But, OK — let’s say you think like Sara does and you want to get your sweetie something. But … what? Honestly, I don’t envy guys because a “wrong” Valentine’s Day gift can evidently screw up a pretty good relationship. That’s why so many guys resort to jewelry, flowers and fancy dinners; they’re safe. Still, what do you give a guy on Valentine’s Day? Guys are kind of hard to buy things for in general; otherwise there’s no way to explain why so many of them end up with so many socks and ties. Socks are a gift, people?!?
Yet it has to be better than getting a stuffed teddy bear holding a red heart embroidered with “I love you.” Is there a man alive who wants that? Is there a woman? (um, OK, well, there probably are a few …)
Gadgets, tools, sports apparel, car gear, gag gifts, Scotch — these are the kind of things we tend to give the guys in our life. And, maybe that’s what many guys like.
Ultimately, that’s really what it’s all about — giving the guy you care about something that you know he’ll like, because you’re paying attention to what he likes. Which means this Valentine’s I’ll probably make Sean a very nice dinner and show up naked at the door with a martini in my hand.
Hey, I’ve been paying attention!
- Do you stress over Valentine’s Day gifts?
- What’s the best Valentine’s Day gift you’ve ever given?
- What’s the best Valentine’s Day gift you’ve ever gotten?
- Guys, what things do you really want?
photo © dimis – Fotolia.com
Sara dragged me to the mall right before Thanksgiving because she needed to get a new cell phone. I was shocked that it had been transformed into a Winter Wonderland — red and green trimmings were everywhere, robotic reindeer “ate” who knows what while bobbing their heads in sparkling “snow,” and “fa la la la las” blasted from the speaker system.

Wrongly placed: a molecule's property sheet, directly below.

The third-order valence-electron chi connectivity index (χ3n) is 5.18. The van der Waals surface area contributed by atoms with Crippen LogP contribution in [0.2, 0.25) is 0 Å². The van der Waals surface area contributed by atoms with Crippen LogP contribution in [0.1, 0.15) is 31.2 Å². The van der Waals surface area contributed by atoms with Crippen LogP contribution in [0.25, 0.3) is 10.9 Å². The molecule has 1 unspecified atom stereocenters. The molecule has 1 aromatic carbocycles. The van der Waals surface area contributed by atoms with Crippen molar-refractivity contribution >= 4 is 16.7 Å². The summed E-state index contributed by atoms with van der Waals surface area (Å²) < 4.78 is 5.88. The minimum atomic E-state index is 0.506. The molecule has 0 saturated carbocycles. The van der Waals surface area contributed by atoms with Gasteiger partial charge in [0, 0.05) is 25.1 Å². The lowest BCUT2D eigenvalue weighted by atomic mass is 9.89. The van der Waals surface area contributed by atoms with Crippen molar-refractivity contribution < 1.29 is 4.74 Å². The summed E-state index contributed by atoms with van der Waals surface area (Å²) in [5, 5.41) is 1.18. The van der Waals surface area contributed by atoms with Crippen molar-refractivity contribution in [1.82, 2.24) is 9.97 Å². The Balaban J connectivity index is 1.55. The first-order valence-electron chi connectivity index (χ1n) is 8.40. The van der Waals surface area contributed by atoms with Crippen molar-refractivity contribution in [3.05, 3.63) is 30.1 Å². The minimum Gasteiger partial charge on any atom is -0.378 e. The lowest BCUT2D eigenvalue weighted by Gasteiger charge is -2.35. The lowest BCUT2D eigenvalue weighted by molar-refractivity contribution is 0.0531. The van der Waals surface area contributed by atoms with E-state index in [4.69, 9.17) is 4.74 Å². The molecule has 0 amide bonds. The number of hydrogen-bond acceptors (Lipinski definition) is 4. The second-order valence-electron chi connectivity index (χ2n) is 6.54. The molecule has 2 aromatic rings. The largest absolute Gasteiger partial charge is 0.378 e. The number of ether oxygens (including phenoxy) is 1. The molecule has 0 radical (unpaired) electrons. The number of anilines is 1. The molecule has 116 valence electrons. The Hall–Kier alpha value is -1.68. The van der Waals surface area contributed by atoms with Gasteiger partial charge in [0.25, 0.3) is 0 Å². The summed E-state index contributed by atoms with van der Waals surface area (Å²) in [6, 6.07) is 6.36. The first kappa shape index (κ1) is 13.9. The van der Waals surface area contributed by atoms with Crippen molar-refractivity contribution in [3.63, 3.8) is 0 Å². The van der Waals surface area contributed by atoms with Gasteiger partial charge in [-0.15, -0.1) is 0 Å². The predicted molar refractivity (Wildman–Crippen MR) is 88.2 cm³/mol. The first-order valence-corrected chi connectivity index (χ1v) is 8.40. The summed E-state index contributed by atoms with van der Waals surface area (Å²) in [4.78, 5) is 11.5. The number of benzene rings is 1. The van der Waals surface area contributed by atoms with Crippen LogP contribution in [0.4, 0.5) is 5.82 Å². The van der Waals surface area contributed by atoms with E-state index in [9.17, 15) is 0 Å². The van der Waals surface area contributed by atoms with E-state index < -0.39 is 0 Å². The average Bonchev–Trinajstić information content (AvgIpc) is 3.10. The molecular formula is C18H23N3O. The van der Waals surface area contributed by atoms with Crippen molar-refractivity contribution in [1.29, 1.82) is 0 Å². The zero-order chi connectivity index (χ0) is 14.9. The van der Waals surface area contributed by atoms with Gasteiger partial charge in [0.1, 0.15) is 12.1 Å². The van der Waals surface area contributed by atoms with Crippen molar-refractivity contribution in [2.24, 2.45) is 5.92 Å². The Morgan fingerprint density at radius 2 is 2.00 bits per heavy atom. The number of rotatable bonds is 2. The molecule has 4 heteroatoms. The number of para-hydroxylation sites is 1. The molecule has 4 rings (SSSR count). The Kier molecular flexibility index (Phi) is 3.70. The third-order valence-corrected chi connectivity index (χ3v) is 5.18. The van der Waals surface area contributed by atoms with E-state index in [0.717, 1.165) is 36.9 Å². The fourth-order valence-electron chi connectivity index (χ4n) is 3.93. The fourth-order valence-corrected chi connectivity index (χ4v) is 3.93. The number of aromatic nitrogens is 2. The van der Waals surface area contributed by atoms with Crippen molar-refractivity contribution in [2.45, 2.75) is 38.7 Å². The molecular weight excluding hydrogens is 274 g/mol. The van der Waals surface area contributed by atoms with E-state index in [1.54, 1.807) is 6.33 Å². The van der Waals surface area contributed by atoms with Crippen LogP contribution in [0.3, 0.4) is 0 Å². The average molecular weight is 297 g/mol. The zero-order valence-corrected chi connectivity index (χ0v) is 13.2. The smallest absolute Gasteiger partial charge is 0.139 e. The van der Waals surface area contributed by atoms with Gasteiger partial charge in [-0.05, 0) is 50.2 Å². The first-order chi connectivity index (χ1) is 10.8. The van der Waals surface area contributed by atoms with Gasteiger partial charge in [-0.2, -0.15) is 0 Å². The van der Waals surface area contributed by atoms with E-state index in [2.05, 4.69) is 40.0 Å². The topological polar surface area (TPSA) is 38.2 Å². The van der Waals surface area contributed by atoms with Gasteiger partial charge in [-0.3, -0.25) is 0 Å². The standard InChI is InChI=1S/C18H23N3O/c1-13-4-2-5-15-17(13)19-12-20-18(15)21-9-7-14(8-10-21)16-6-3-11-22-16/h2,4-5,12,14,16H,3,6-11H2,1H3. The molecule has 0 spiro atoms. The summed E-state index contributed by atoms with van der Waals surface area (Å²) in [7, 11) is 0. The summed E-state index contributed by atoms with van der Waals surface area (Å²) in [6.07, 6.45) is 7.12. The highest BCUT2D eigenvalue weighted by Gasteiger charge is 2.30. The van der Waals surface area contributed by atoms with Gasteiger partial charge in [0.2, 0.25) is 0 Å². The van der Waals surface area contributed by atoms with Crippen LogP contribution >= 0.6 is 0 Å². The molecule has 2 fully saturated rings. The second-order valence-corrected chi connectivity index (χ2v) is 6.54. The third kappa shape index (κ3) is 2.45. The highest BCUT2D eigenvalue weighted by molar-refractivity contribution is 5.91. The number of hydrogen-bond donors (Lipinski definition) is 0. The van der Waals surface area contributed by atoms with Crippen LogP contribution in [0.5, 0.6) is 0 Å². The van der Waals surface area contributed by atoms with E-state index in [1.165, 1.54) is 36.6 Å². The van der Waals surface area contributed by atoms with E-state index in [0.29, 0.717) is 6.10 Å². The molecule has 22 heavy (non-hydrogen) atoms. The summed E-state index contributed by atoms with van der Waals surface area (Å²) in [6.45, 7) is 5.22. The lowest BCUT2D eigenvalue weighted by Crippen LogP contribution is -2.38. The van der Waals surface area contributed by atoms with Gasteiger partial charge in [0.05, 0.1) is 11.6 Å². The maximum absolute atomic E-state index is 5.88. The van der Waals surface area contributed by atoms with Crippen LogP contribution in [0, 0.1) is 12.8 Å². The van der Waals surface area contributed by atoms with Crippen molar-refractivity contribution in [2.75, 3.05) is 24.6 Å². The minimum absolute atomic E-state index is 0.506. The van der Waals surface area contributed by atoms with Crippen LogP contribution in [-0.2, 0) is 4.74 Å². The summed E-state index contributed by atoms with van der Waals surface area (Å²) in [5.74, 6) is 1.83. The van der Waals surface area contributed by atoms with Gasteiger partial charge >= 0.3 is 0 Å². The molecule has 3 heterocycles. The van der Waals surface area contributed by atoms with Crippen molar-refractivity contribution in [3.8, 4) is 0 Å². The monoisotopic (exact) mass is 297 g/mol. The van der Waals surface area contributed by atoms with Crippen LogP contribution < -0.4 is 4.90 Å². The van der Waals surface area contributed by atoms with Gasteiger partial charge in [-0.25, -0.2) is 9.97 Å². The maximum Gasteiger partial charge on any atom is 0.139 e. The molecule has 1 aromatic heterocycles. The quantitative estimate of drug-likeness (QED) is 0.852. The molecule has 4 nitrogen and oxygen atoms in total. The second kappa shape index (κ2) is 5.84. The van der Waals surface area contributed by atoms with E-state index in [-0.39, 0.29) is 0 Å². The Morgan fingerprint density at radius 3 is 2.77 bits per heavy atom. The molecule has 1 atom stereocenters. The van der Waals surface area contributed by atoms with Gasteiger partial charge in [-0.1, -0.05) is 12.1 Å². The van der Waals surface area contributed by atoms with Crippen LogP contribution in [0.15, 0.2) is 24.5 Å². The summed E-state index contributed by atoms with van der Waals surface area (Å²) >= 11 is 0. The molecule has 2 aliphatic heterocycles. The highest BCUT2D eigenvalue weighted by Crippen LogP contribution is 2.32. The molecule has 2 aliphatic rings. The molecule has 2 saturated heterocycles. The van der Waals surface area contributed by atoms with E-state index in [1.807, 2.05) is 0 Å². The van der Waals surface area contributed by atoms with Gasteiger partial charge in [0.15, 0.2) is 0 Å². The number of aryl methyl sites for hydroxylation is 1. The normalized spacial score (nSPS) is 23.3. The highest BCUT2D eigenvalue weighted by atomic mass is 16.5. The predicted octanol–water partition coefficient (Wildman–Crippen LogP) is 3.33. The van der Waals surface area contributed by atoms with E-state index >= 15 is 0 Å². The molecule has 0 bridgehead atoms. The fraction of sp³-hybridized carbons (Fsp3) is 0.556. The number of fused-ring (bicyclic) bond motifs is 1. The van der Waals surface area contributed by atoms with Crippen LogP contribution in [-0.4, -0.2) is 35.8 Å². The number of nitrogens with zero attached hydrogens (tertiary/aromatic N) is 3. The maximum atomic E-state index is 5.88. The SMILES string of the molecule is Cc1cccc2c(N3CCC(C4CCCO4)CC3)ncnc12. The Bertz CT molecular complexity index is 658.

“What’s going on?”
“Uh, it’s almost Christmas, Kat. It’s looked like this since Halloween. Where have you been?”
I’m not a Grinch or a Scrooge; in many ways, this is the “most wonderful time of the year.” I totally get into the decorating, the music, the parties. But I hate that I’m expected to think about my loved ones’ wants and desires — as well as caring about those less fortunate — once a year.
Shouldn’t we think about that all the time?
And it’s even worse that the way I’m supposed to show how much I care is by buying something — “Whatcha get?!?” Sure, The Kid was pretty darn happy when an XBox appeared under the tree one year; I’ll bet he would have been just as happy — maybe even happier — if it appeared one day in his room “just because.”
But he seems just as happy when we take a hike together or sit at our favorite little cafe sipping our lattes, when we’re truly present with each other (or is that a mother deluding herself?)
Everyone knows this crazy buying frenzy’s not what Christmas is really about, but that’s what it’s morphed into (because we’ve allowed it to); that’s kind of sad.
And a lot of what we actually get as gifts — a fake crystal candlestick; a made-in-China knitted glove, scarf and beanie set, etc. — isn’t really what we need or even want. It’s just more stuff, and we are drowning in our “stuff.” All you have to do is move or help someone move, and you’ll see how true that is. How many mugs does a person need?
Plus it’s often given out of obligation, not out of love: in what way does that feel good? Sometimes, the gifts we get make us feel even worse about our loved ones: “After all these years together, he still doesn’t know what I like!!!!”
This year especially, when so many of us are hurting financially, how wonderful would it be if we gave in a different way — like giving of ourselves, our time, our energy, our talents. Or maybe giving of our heart by opening up and being honest and genuine with each other.
You, my readers, have been a constant gift to me; I only hope I’ve added a little tinsel to your lives, too. Merry Christmas!
Photo © Melking – Fotolia.com